If you should ever meet up with Queen Elizabeth II for tea, say, at Buckingham Palace, please ask her if she remembers a little Karoo railway station called Klipplaat. Remind her that she asked the local shopkeeper what brand of toothpaste he stocked.
Way back in 1947 when she was still a princess, the young Elizabeth stopped off at Klipplaat when the Royal Family were on their grand railroad tour of South Africa.
During SA’s golden century of rail travel, Klipplaat was a major junction. At one stage you could hardly move for all the comings and goings of the old steam behemoths heading for Cape Town, Port Elizabeth or up to Graaff-Reinet.
This was of great benefit to the local mohair and wool farmers wanting to ship their products to market, particularly in Port Elizabeth. In fact, there was a minor ostrich boom in the area for a while, and the rail system helped that business along too.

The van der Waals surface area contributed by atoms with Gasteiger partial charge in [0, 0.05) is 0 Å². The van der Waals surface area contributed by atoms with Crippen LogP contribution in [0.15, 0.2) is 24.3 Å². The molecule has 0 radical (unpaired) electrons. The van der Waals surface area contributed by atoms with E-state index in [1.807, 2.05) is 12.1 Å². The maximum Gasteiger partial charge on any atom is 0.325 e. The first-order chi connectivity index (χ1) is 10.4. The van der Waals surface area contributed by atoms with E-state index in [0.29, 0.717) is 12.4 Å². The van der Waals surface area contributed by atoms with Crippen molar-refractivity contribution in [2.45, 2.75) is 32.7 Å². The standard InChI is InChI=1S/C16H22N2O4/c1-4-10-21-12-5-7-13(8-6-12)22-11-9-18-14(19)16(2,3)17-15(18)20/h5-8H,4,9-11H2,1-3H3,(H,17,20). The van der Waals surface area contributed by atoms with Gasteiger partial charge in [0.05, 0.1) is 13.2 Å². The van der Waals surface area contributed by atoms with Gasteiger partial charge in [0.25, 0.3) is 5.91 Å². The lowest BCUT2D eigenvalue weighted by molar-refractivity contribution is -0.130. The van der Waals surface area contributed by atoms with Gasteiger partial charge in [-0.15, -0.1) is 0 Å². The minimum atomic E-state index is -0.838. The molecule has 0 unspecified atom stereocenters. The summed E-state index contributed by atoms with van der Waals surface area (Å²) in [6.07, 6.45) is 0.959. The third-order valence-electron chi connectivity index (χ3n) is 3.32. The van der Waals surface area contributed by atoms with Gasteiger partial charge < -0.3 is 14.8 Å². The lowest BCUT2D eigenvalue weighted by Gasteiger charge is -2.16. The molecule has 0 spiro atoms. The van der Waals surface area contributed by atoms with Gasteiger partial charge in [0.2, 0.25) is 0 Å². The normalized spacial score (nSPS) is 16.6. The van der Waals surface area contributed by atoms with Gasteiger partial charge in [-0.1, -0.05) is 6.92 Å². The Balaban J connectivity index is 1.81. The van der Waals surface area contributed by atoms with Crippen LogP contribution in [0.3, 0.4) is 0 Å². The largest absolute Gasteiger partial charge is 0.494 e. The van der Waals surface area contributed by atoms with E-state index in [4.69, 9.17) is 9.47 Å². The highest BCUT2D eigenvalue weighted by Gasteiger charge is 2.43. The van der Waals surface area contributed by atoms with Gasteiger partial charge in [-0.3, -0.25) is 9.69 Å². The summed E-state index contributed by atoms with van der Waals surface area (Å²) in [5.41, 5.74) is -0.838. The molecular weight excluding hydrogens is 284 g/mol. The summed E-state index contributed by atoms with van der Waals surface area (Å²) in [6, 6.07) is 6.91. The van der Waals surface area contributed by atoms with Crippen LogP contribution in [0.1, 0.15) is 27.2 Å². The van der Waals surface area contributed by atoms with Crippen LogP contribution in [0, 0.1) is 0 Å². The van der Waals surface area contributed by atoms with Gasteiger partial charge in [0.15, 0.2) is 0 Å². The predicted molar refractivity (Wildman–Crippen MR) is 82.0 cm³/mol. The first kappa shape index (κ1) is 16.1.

And when the Anglo-Boer War came along, Klipplaat was abuzz with British soldiers, quartermasters and mountains of military gear. Not far away lurked the mounted Boer units, waiting to disrupt this rail traffic any way they could. Hoping, of course, that the supplies on the trains included a case or two of Scotch whisky.
In 1979 the locomotives were phased out in favour of diesel and the little village went into decline. Today, there’s a rusty loco standing outside Klipplaat as a memorial to better days. Bikers and overlanders enjoying the wide landscapes of the Karoo often stop here and pose for photographs with the old train in background.
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